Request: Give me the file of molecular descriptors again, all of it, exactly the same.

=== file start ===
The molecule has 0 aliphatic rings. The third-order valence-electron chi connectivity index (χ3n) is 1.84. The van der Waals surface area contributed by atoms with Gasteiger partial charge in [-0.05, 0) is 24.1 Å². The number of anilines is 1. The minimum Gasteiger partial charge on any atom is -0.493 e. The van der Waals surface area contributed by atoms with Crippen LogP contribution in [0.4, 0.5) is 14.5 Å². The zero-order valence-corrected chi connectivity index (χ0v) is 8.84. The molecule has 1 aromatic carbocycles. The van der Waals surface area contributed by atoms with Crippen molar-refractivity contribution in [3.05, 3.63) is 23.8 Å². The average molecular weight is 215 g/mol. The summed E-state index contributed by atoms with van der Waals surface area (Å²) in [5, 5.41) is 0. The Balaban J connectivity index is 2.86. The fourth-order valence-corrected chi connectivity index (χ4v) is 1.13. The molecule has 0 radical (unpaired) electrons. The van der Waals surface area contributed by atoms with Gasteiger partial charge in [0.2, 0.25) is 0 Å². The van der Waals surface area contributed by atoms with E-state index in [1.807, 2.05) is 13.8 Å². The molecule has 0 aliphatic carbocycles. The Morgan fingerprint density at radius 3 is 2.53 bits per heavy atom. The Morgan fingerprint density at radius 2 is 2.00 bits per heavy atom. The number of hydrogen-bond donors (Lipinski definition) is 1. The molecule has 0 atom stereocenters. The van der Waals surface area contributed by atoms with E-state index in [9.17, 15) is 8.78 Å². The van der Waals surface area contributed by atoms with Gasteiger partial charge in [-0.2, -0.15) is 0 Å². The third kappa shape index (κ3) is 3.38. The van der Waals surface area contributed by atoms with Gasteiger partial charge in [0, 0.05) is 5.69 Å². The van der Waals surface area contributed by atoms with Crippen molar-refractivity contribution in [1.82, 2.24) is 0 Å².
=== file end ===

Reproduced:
The molecule has 0 aliphatic rings. The third-order valence-electron chi connectivity index (χ3n) is 1.84. The van der Waals surface area contributed by atoms with Gasteiger partial charge in [-0.05, 0) is 24.1 Å². The number of anilines is 1. The minimum Gasteiger partial charge on any atom is -0.493 e. The van der Waals surface area contributed by atoms with Crippen LogP contribution in [0.4, 0.5) is 14.5 Å². The zero-order valence-corrected chi connectivity index (χ0v) is 8.84. The molecule has 1 aromatic carbocycles. The van der Waals surface area contributed by atoms with Crippen molar-refractivity contribution in [3.05, 3.63) is 23.8 Å². The average molecular weight is 215 g/mol. The summed E-state index contributed by atoms with van der Waals surface area (Å²) in [5, 5.41) is 0. The Balaban J connectivity index is 2.86. The fourth-order valence-corrected chi connectivity index (χ4v) is 1.13. The molecule has 0 radical (unpaired) electrons. The van der Waals surface area contributed by atoms with Gasteiger partial charge in [0.2, 0.25) is 0 Å². The van der Waals surface area contributed by atoms with E-state index in [1.807, 2.05) is 13.8 Å². The molecule has 0 aliphatic carbocycles. The Morgan fingerprint density at radius 3 is 2.53 bits per heavy atom. The Morgan fingerprint density at radius 2 is 2.00 bits per heavy atom. The number of hydrogen-bond donors (Lipinski definition) is 1. The molecule has 0 atom stereocenters. The van der Waals surface area contributed by atoms with E-state index in [9.17, 15) is 8.78 Å². The van der Waals surface area contributed by atoms with Gasteiger partial charge in [-0.2, -0.15) is 0 Å². The third kappa shape index (κ3) is 3.38. The van der Waals surface area contributed by atoms with Gasteiger partial charge in [0, 0.05) is 5.69 Å². The van der Waals surface area contributed by atoms with Crippen molar-refractivity contribution in [1.82, 2.24) is 0 Å².